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Can anyone give a proof for the following elementary assertion without use of Bézout's theorem which says that The Greatest Common Divisor of two integers is an integer linear combination of them.

"Every common divisor of two integers divides their greatest common divisor."

I should mention that I do not want to use the definition of GCD with prime factorization.


marked as duplicate by Gerry Myerson, Ilmari Karonen, Clayton, user98602, Aditya Hase Dec 14 '14 at 2:28

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  • $\begingroup$ You can prove this by looking at the powers in the prime factorizations of these numbers. $\endgroup$ – Prometheus Dec 13 '14 at 10:43
  • 2
    $\begingroup$ What definition of gcd do you use? The one I use says that the gcd is the positive common divisor divisible by all the other common divisors, so your question is part of my definition. $\endgroup$ – Gerry Myerson Dec 13 '14 at 11:51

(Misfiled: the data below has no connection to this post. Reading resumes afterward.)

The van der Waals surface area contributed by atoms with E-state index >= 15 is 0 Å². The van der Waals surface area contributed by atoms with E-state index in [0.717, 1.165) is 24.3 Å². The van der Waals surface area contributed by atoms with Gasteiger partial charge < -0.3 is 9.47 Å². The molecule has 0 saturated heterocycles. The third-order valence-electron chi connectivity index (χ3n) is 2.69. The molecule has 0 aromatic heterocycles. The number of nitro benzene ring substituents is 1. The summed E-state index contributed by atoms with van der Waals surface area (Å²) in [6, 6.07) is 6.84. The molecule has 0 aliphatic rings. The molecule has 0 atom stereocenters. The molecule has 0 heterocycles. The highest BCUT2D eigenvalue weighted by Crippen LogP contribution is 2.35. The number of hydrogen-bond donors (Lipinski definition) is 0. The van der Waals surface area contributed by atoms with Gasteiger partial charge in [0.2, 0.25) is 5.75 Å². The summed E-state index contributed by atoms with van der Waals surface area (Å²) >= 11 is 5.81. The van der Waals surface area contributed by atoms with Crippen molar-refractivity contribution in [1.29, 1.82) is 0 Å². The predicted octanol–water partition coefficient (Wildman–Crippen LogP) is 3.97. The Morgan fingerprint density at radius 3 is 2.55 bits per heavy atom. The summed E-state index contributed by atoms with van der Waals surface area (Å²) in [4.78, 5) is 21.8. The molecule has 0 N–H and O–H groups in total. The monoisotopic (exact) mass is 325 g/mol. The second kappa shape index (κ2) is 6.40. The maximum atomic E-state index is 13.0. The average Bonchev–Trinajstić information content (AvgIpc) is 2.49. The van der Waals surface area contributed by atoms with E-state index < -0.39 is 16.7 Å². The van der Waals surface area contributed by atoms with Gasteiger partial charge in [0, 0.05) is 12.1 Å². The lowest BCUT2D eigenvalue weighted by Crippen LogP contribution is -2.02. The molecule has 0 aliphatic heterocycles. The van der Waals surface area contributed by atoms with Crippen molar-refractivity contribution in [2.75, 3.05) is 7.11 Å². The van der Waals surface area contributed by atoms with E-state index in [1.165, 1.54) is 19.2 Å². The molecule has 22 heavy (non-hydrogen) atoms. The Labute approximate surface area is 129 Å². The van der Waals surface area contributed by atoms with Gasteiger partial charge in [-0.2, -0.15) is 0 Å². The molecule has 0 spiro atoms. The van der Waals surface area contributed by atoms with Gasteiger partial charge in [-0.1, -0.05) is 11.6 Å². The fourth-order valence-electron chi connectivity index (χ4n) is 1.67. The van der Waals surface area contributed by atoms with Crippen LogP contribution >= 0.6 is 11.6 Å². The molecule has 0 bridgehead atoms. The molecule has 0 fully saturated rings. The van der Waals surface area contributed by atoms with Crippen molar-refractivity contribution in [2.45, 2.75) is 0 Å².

• $\begingroup$ GCD is the common divisor of two integers which is greater than any other common divisor. $\endgroup$ – Hesam Dec 13 '14 at 13:03

Assume the you have two numbers $n$ and $m$, their greatest common divisor $g$ and a common divisor $c$ that doesn't divide $g$. What will $gc$ divide?

  • $\begingroup$ $gc$ divides $gm$, $gn$, $cm$, $cn$ and also $mn$. Which one do you mean? and what can I deduce from that? Can you explain your idea? $\endgroup$ – Hesam Dec 13 '14 at 10:52
  • $\begingroup$ What I hinted at is actually not true (sorry for that), you should look at the smallest common multiple of $g$ and $c$. That divides a few more numbers than those in your list. Maybe i will be helpful to consider how the unique factorisations into primes of $m$, $n$, $c$ and $g$ looks. $\endgroup$ – Henrik Dec 13 '14 at 11:03

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